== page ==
The present Cremorne Theatre in Brisbane’s Performing Arts Centre is the namesake of the well-known theatre which stood in Stanley Street, South Brisbane. Founded by John N. McCallum, the original Cremorne theatre was destroyed by fire in 1952. The visitor to the Esplanade at Sandgate will note a large rambling home with a cupola on its corner, and also named Cremorne.
John McCallum, actor/producer son of John N. McCallum explains the relationship.
“I was born in March 1918 in the Brisbane suburb of New Farm – my parents had a home called Duddingstone in Brunswick Street. At this time my father was running the Cremorne Theatre at South Brisbane. He decided to build the house at Sandgate in about 1920/21 because he found it difficult to “unwind” after spending every night in the theatre. He thought the drive to Sandgate and the sea air might help him to sleep better – and that it would be a pleasant place for my younger brother (born 1919) and myself to grow up in – as it was.
“He had a faithful “handy man” at the theatre called Joe, and he and his wife, Annie, came to Sandgate to live in the house and to help my mother with entertaining (of which they did a lot) and to look after us. I remember John Fuller from New Zealand of the famous theatrical family (the founder of it) often came to stay as did a lot of other artists – Billy Moloney, Gus Bluett and his father, Dan, Maud Fane, Claude Dampier, Harry Borradale, Arthur Aldridge, and others. Dr Paul, Health Officer of Brisbane, his wife and daughter Gwenda often stayed as did Fred Gilbert, the Brisbane tailor. Other great friends were the Stewarts, owners of the Criterion Hotel, Brisbane, and Jimmy Blair, later Sir James Blair, Chief Justice. Local friends were the McMenamins, who lived at Shorncliffe .
“My memories of the days at Sandgate were those of a very young child: the soldier crabs. .
playing in the pools left behind by the tide. . .
Arthur Mailey, the cricketer’s comment: “Sandgate is 12 miles from Brisbane and 13 when the tide is out” . . .
a house, pulled by a steamroller, being moved from one street to another . .
the ice cream bicycle man (best tasting ice cream ever.) . . .
bumping about in the car on the corrugated dirt roads. . .
the chickens we kept. . .
terrible thunderstorms. . .
raining tiny green frogs. . .
mosquitoes and joss sticks. . .
the piano at night, my father playing and the artistes singing. . .
the big verandah, since closed in. . .
the paradise under the house – toy motor cars and playthings. . .
my brother getting his finger caught in the mangle (turned by me) and taken off to hospital. . .
the billiard table and cigars. . .
heat and dust. . .
water fowl in the lagoon. . .
lots of swamps. . .
a butcher with initials I. B. – I B Best Butcher. . .
“We lived there until 1924, when we went to Sydney. However, in 1930 we returned to Brisbane and lived at Shorncliffe next to the McMenamins, and were there for about three years. Being much older by this stage, I remember far more, of course. Shorncliffe was a wonderful place for school holidays – I was a boarder at CEGS, Churchie, with my two brothers – swimming, fishing from the jetty and in the creek by the golf club, bicycling, driving (we all drove cars then – aged 12 and 13 and motor bikes).
“My father was also very interested in Sandgate (and Redcliffe) and thought they would develop as the seaside resorts of Brisbane. He took an interest in local affairs and became Mayor of Sandgate. He was keen on golf, and helped found the Sandgate Golf Course. He was the club’s first President.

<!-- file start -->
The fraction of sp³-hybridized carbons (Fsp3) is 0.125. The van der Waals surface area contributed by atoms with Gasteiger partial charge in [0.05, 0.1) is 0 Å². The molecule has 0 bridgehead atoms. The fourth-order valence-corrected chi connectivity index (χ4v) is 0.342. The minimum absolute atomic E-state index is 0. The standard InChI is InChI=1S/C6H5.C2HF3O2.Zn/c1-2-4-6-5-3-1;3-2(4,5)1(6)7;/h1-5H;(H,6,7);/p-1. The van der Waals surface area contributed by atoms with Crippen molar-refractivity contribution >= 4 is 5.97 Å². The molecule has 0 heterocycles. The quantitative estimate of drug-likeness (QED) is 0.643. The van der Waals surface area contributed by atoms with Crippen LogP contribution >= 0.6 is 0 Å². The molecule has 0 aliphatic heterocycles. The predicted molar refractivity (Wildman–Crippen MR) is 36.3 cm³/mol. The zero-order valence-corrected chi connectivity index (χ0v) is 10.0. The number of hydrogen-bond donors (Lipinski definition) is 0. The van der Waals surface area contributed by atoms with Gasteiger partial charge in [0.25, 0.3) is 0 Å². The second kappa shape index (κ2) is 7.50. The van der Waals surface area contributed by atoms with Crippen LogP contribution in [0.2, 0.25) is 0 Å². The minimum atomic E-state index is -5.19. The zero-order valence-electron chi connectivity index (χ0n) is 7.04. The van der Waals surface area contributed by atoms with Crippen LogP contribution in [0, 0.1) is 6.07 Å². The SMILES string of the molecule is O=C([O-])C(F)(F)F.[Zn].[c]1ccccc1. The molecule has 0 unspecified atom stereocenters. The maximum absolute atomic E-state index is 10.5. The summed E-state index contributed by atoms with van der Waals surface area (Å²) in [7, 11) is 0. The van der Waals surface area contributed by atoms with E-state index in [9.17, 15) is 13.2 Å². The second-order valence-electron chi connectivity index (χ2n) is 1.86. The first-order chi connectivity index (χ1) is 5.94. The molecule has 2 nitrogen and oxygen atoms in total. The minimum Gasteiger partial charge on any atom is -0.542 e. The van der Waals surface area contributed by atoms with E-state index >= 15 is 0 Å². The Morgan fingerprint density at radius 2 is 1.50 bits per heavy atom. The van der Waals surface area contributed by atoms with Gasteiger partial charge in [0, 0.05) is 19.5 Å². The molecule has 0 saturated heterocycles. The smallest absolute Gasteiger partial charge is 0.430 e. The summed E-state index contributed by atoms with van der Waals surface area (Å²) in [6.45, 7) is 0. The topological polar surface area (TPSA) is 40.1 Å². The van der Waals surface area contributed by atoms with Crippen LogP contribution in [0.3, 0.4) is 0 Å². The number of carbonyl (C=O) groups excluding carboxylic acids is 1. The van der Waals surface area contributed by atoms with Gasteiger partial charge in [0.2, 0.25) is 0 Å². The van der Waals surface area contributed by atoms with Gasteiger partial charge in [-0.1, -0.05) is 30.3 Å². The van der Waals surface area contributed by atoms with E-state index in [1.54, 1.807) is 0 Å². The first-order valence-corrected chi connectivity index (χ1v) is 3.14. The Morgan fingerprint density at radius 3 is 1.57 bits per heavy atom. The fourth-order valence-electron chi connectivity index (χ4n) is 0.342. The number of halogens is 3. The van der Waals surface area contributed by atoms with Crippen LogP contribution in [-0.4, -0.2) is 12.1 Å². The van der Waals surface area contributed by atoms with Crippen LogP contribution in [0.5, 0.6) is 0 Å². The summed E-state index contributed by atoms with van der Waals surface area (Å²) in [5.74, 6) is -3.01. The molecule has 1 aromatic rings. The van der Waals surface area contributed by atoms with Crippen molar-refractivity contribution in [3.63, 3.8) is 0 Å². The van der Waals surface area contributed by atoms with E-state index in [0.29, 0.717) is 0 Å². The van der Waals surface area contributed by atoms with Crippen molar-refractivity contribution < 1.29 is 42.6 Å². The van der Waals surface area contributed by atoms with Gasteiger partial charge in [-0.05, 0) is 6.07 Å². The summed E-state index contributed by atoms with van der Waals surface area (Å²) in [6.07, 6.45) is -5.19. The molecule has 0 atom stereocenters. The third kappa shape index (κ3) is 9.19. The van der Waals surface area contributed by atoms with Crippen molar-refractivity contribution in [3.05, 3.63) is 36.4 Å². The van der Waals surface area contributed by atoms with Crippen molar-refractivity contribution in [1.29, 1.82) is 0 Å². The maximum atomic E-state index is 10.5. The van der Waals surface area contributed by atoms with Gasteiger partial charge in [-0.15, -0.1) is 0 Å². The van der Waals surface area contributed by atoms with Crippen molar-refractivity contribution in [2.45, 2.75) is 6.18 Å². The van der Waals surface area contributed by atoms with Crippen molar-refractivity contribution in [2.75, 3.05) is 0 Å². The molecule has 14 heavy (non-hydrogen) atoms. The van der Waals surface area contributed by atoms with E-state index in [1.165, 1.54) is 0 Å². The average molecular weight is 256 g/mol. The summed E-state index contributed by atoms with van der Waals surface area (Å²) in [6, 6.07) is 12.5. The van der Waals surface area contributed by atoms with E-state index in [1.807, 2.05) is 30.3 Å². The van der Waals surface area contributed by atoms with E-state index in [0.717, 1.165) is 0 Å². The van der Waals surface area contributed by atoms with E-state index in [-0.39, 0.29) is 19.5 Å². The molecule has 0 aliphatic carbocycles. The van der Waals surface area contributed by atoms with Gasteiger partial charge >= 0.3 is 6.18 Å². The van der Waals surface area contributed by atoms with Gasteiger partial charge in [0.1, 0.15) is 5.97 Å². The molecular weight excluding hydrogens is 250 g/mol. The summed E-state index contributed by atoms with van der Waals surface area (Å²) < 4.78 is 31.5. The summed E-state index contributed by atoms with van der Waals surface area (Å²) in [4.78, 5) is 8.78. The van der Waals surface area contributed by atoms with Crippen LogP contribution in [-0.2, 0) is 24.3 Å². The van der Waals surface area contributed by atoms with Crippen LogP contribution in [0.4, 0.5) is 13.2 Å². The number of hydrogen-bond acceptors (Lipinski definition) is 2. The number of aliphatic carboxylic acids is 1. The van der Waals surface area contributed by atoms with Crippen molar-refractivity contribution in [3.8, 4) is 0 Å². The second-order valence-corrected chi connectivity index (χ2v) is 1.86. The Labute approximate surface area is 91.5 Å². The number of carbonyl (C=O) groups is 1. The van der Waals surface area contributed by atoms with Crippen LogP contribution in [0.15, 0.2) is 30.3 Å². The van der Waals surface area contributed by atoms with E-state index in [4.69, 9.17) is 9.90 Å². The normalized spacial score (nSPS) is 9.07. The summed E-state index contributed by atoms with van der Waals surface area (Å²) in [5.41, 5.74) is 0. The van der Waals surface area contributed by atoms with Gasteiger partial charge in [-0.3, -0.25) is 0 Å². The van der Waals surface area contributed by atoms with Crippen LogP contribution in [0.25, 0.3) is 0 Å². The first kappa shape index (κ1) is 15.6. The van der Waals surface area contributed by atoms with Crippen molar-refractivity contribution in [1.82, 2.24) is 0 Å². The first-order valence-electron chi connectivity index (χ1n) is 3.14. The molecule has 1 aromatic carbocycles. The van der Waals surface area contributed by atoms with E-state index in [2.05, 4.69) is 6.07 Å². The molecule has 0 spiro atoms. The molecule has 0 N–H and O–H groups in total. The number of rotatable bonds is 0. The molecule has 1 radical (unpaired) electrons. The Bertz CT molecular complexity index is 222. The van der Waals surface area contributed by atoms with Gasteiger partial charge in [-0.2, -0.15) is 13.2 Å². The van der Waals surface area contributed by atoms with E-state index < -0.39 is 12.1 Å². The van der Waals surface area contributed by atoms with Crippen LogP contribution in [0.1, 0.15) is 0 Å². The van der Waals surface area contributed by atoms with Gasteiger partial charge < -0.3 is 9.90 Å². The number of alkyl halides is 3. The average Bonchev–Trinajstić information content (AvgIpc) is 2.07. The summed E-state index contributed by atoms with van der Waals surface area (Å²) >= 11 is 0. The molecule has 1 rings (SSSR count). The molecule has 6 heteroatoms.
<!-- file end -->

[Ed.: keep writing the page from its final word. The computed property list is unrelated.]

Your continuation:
“My father invested in land at Sandgate believing in its future. Ironically, when Surfers Paradise was “discovered” during and after the Second World War, one of the prominent “discoverers” was Bob Gerahty, manager at the Cremorne Theatre for Will Mahoney who rented the theatre during the war years. People wanted the surf, and Sandgate and Redcliffe lost out. My father sold the Shorncliffe house in 1933 and all his land – there used to be a hill he mostly owned just south of the town called “McCallum’s Hill”.
“The Cremorne Theatre was rebuilt as a cinema and leased to MGM in 1935, and I left Brisbane in 1936. Three years ago, while in Brisbane with a play, I revisited Sandgate’s Cremorne with my wife, the well-known actress, Googie Withers. The visit brought back a host of memories – all of them happy ones – of my early days there.
“While we were there, a rather eerie thing happened. The old house had been converted into three or four flats. The tenant of the largest flat told us that he had discovered an old oil painting in a cupboard, which she brought out and showed to us. My wife looked at it and said, astonished, ‘That is the view from Studland in Dorset overlooking Poole Harbour, and I lived in Studland from the age of seven to fourteen.’ And so when I looked at the picture in the billiard room at Cremorne in Sandgate aged seven, Googie was looking at the same, real view in Dorset.”
The house has changed little, like Sandgate itself. It’s still 12 miles from Brisbane, or 13 when the tide is out. . . . but perhaps we should be talking in kilometers now.
A Dialogue from Material provided by Ross Cameron at the Sandgate Historical Society
Imagine if you will that night is falling and we Ghosts of the Past are huddled round a campfire on the foreshore at Brighton. We gaze into the primeval fire and our memories of these events so long ago in our so short lives are stirring:
The American’s 80th Fighter Squadron is formed at Mitchell Field, New York, in January 1942, and by May 10th, it moves to Petrie Aerodrome, just outside Brisbane. There, for two months, the squadron trains and prepares for combat.4
There are nine aircraft accidents in the short period the Squadron is at Petrie. In mitigation, it can be said that they are a young bunch of pilots straight out of flying school.5